Why it’s time for CMOs to embrace disruptive external partnerships

We explore the growing impetus for disruptive brand partnerships and how CMOs can take the lead on this growth opportunity


Ingredients for successful partnership

And yet disruptive partnerships are rare. Phillips agrees maturity is vital to driving a fresh take on partnership – maturity in terms of understanding what your brand could do, in understanding marketing encompasses everything that touches your customers, and recognising the different ways ecosystems and partnerships can work together.

“We don’t have a lot of that in Australia to be frank. It’s not just digital, technology or data capability, it’s the maturity of an organisation to think they can work with someone else that goes beyond the culture of you sell our brand, we sell yours and block everybody out,” Phillips says.

“That goes beyond the old mentality of intercept and isolate your customers, which is something a lot of us were trained in as marketers in 15 years ago. Fusion and strategic partnership represents a big shift many wouldn’t be thinking about.”

There are of course hygiene factors to external partnership that can throw a spanner in the works. While aligning with another organisation might make sense strategically, having the trust in place between two organisations in order to facilitate collaboration, and a need for greater levels of things like data sharing, push requirements around partnership up much higher.

“Unless you have access to the legal, finance teams and CEO, you may not be able to pursue these partnerships properly. Knowing your constraints as well as your strategy is important,” Phillips says.  

Davis agrees what often prevents external partnership are “the basic hurdles of how do we protect ourselves commercially and legally, how are we going to share our data? How are we going to collaborate? Who’s office? What are the ways of working? How do we start to trust each other?”.

“That stuff is frustratingly hard and feels harder than it should be,” he says. “I had an example of two retail companies across Europe several years ago I was working with, who brought people to the table at a senior level to explore opportunities to partner. They spent 6-8 weeks mucking around with their legal teams to create the foundations to let them even have the conversation. The thing eventually fizzled out and died.”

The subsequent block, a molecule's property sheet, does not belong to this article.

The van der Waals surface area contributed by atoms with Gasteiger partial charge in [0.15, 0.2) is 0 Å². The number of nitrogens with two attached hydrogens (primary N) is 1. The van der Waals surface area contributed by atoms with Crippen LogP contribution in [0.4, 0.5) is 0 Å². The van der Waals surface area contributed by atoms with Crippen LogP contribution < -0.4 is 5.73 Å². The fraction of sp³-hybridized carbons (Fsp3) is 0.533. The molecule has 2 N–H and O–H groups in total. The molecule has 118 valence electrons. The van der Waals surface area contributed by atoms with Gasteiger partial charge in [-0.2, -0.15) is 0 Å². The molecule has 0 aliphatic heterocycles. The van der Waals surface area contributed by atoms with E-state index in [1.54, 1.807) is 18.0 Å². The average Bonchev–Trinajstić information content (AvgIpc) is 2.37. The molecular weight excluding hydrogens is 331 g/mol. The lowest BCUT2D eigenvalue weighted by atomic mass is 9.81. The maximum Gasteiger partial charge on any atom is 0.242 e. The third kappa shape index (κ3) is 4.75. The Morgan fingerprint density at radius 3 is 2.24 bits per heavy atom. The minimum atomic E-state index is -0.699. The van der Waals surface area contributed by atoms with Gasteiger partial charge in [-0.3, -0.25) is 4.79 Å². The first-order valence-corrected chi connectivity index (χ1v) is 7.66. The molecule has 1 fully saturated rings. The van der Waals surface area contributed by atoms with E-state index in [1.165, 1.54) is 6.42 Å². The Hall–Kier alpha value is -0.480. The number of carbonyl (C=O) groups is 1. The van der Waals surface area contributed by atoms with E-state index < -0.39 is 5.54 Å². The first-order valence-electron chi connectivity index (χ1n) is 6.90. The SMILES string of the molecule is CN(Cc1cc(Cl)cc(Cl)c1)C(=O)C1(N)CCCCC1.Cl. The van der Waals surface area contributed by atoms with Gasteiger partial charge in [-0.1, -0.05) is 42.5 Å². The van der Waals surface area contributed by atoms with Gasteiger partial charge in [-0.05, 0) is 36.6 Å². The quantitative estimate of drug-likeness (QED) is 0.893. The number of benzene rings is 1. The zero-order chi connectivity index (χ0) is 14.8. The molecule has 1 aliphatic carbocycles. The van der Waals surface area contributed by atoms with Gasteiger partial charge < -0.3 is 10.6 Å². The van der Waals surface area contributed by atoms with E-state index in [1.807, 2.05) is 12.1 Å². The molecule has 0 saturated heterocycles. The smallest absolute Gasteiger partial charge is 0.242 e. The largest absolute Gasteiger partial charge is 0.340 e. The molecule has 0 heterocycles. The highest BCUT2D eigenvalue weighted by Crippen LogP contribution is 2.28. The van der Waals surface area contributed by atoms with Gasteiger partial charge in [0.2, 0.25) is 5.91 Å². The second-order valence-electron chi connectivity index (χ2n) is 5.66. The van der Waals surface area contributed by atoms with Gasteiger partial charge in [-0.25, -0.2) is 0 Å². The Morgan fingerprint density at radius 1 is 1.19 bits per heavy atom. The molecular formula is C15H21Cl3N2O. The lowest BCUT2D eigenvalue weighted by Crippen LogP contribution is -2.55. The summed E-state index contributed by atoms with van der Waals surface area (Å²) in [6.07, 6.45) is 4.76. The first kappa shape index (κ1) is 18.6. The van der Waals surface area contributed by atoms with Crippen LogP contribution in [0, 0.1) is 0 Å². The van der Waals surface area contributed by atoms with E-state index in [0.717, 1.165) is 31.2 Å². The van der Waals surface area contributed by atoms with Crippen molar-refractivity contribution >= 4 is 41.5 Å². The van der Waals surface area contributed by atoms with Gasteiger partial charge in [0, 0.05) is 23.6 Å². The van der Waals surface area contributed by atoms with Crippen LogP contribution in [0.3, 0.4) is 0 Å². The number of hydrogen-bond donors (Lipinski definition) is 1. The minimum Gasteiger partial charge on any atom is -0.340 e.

The more recent trend of pursuing partnerships with startups has possibly hindered the wider partnership trend and approach, Davis agrees.

“There were bizarre situations of startups being shepherded into buildings of corporate Australia without real reason why. It felt like the objective was just to ‘be’ around startups,” he says. “It’s not easy as a large organisation to collaborate with a startup – they don’t work the way you work. And the results have not followed through. My fear is that has discouraged external collaboration where actually all it has taught us is it’s hard to collaborate externally.”

Davis’ therefore encourages brands to find partners that can help you have an impact with scale. “It’s as much effort to sell a big deal as to sell a small deal, so if you’re going to invest in the effort to partner with someone, aim for the bigger bang,” he says.   

Finding the right opportunity

As to identifying the right partnership opportunity, the top piece of advice is to start with the customer problem you’re trying to solve and a clear view of your business objectives, then look for a partner to solve it.

“Equally, however, if there is an organisation you have enough commonality with, dealings with historically and enough trust, then in this space and environment I’d say get together and talk about what matters to both of you and see if there is something opportunistically you can do,” Davis recommends. “Your chances of success might be higher because you might just clear some of those hurdles with greater ease.

“If you start from a place where you’re asking how this can be a strategic driver of growth for me, that’ll lead you down the right path.”

Phillips knows most CMOs don’t have lot of time to pursue strategic objectives given their modern remit and demands on marketing. He also knows CMOs need to think about this from a brand perspective.

“Some purist brand marketers will be nervous about this – when you start bringing brands and businesses together, you wash your attributes and associations and clarity can drop. You need to be quite strategic about partnerships here,” he says.  

“And think outside your adjacencies; look at your customers and what your aim is. All marketers fall into the trap thinking our brands are really important in our customers’ lives. You have to recognise you often don’t, it’s such a privilege to be part of their lives. If you can kind any other ways to solve problems through collaboration, then look at them.”

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